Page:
#1 - Sam Smith
Ex Harlequins & Worcester Warriors Rugby Player
Sam Smith is Founder and CEO of Wayland’s Yard coffee shops and Odd Kin Coffee Roasters. He is also a life coach, helping other professional athletes to make sense of the tricky transition from sport into the real world. Before starting his business he played rugby for Harlequins and Worcester Warriors. Whilst at Quins he was a part of the team that won the Amlin Challenge Cup, Aviva Premiership and LV Cup. Sam was forced to retire at the age of 26, due to recurrent quad tears, which led him into starting Wayland’s Yard.
Harlequins: 78 appearances, 28 tries | Worcester Warriors: 13 appearances, 11 tries
If you hadn’t been an athlete, what would you have gone into after school or university? And why?
I applied to do politics and economics at a couple of universities before I was given my first contract. Who knows where I would have ended up after that, probably in the city for a few years before realising that it wasn’t for me! I ended up doing that same degree part-time whilst I was playing, but have never really applied it to much.
What experience or memory do you most cherish from your days of being a professional athlete?
I was lucky to be a part of an awesome team whilst at Quins, so I have a lot of positive memories around the trophies that we won, but I think the thing I cherished the most about rugby was the bond we all had with each other. It isn’t something that you can easily find after you finish playing – that moment in the changing room before you run out for a big game is electric. I really miss that.
What’s one thing you’re interested in or care about that most people don’t know?
I’m starting to make my coaching practice more known and this is a really big thing for me in my life right now. I really struggled with having to retire early and had some pretty dark moments post rugby. Thankfully I have amazingly supportive people in my life and was able to come out the other side, but now I am a man on a mission to help other players going through their own challenges. It’s really hard to finish playing, but you don’t need to do it alone.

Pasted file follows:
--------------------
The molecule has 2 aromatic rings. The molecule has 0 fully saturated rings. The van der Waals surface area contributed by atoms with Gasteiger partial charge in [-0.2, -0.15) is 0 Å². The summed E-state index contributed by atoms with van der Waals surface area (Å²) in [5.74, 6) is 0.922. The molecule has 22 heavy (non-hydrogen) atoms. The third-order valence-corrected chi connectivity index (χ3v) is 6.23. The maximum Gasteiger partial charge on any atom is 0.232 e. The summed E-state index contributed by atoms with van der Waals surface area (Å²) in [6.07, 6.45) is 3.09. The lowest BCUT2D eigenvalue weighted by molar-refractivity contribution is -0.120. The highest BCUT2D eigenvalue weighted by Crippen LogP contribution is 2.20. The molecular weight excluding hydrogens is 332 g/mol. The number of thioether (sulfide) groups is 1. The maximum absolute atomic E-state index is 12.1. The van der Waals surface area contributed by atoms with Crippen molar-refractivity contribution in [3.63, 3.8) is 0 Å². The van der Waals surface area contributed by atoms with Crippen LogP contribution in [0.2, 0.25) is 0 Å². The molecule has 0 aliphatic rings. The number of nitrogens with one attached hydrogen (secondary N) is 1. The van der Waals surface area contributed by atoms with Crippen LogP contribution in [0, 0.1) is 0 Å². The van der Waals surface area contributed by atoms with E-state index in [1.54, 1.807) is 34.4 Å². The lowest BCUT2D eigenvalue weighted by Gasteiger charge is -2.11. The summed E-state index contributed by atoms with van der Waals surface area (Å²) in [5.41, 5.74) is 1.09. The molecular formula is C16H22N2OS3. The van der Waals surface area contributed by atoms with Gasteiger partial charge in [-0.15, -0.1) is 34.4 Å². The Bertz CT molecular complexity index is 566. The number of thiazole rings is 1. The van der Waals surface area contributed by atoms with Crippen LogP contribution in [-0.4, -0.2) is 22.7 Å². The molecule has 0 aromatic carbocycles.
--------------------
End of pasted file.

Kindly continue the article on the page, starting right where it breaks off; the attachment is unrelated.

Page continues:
The prevalence of mental health problems in elite sport is incredibly high. Why do you think that is and how can we reduce it?
I think the pressure put on players is huge. The pressure to perform, the pressure to be someone they aren’t in order to fit in, the pressure to play through injuries and the ‘all in’ mentality that leaves little space for them to think about anything else outside of sport.
When it all comes to the end, whether you’ve prepared yourself or not, nothing can truly prepare you for how you are going to feel. It’s like having kids or starting a business – it doesn’t matter how many books you read or advice you take you can’t fully prepare.
For me, the best way to help sportspeople is try and develop their own sense of self – their ability to be content with who they are as a person, not just viewing themselves as ‘the rugby player’ or ‘cricket player’ etc. When our identities are wrapped up in what we do and not who we are it can only lead to poor mental health because we don’t value or love ourselves and when that thing we identify is stripped away we are left bare and without the ability to cope.
Careers are full of ups and downs. What caused you pain and how did you deal with it?
I had a real issue (and always did as kid) of being a people pleaser, so for me getting dropped was an absolute nightmare. I felt like I was worthless because I’d let people down. I used to feel so sick driving in on a Tuesday morning if I’d played at the weekend and would just be on edge until the team was announced. Waiting for that tap on the shoulder to find out you’d been dropped was the worst feeling.
Can you tell us about your experience of retiring and transitioning into the ‘real world’?
I bounced straight into building a business and didn’t even allow myself time to breath. Whilst at this time this saved me from dealing with how I was feeling, long term it was not a good thing. I had already started renovating our first shop 3 months before I officially retired, but I wish I’d had some time to stop and reflect and deal with my emotions and loss. I think when you retire you really do need to go through a process of grief as you’ve lost a part of yourself that you will never go back.
Two years after I retired everything came crashing down. Fortunately I met a coach, called Huw and working with him saved me. I will forever be grateful to him and the kindness he showed me and whilst the last 4 years have still been full of their own ups and downs at least now I know who I am and what I want to bring to the world.
Do you have a favourite quote or saying? Why does it resonate with you?
Any parting thoughts or words of wisdom for those youngsters that might be about to embark on a pro career, those in the middle of one, or those that might be coming towards the end?
Get to know yourself, the real you with no masks on. Be that person, not who others think you should be.